Australia is one of America's most stalwart allies, holding the distinction of being the only country possessing enough loyalty, friendship, and stupidity to fight alongside the United States in every major conflict since World War II (unlike those "pommy bastards" who sat out Vietnam).
So when the U.S. had the temerity to inflict a Kim Kardashian visit on an innocent Australian public, there was only one way to make up for it: an official visit by President Obama, who was able say g'day to the Aussies and their Prime Minister, Julia Gillard, in their own lingo…
I know there is some concern here that your Australian language is being Americanized so perhaps its time for us to reverse the trend. Tonight with your permission I'd like to give it a burl ("give it a try"). I want to thank the prime minister for a very productive meeting that we had today, I think she’ll agree that it was a real chinwag ("good chat").
When Julia and I meet we listen to each other, we learn from each other, it’s not just a lot of ear-bashing ("telling you a thing or two") — that’s a good one, ear bashing. I can use that in Washington. (laughs) There’s a lot of ear-bashing sometimes. That’s been the story of our two nations. Through a century of progress and struggle we have stood together in good times and in bad. We've faced our share of sticky wickets ("difficult circumstances"). In some of our darkest moments when our countries have been threatened, when we needed a friend to count on, we’ve always been there for each other.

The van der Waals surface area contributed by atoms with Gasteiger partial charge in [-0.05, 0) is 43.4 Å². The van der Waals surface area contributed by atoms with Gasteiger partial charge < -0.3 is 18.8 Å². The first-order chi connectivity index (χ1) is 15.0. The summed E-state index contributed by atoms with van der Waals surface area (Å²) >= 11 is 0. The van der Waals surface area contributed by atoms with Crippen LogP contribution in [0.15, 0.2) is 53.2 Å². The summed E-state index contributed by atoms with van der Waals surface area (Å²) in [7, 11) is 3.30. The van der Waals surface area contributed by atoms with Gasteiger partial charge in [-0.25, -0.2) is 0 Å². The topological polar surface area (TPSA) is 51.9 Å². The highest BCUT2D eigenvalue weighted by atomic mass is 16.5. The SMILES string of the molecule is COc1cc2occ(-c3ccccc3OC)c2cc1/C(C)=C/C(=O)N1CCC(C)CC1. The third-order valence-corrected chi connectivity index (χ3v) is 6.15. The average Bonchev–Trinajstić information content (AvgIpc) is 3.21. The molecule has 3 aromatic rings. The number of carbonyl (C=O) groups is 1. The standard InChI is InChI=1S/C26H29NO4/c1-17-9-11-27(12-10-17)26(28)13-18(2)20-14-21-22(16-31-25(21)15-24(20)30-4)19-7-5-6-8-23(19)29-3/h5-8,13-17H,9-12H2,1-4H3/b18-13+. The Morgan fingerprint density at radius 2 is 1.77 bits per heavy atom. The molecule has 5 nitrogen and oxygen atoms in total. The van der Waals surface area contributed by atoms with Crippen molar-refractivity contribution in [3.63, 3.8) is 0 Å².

I see a couple explanations for how Obama was able to charm the Australians with a little chinwagging and humor as dry as a dead dingo's donger. Barack Obama could in fact be an Australian-borne half-kangaroo-half-man human-animal hybrid (it's a complicated theory, here's a starting point)…or, the yabber could be part of a calculated diplomatic-military offensive…
Australia has agreed to host a full US Marine task force in the coming years, Prime Minister Julia Gillard has announced at a news conference with US President Barack Obama in Canberra.
She said about 250 US Marines would arrive next year, eventually being built up to 2,500 personnel. The deployment is being seen as a move to counter China's growing influence. But Mr Obama said the US was "stepping up its commitment to the entire Asia-Pacific", not excluding China.
2,500 Marines are not enough to counter a 2 million+ strong People's Liberation Army, so I'm sorry Australia, but we're probably coming to take your…what, you don't have oil? Fine, your coal and gold. You've been warned.
Photo by Stefan Postles/Getty Images News/Getty Images
Tags: Australia, Barack Obama, China, International Affairs, Military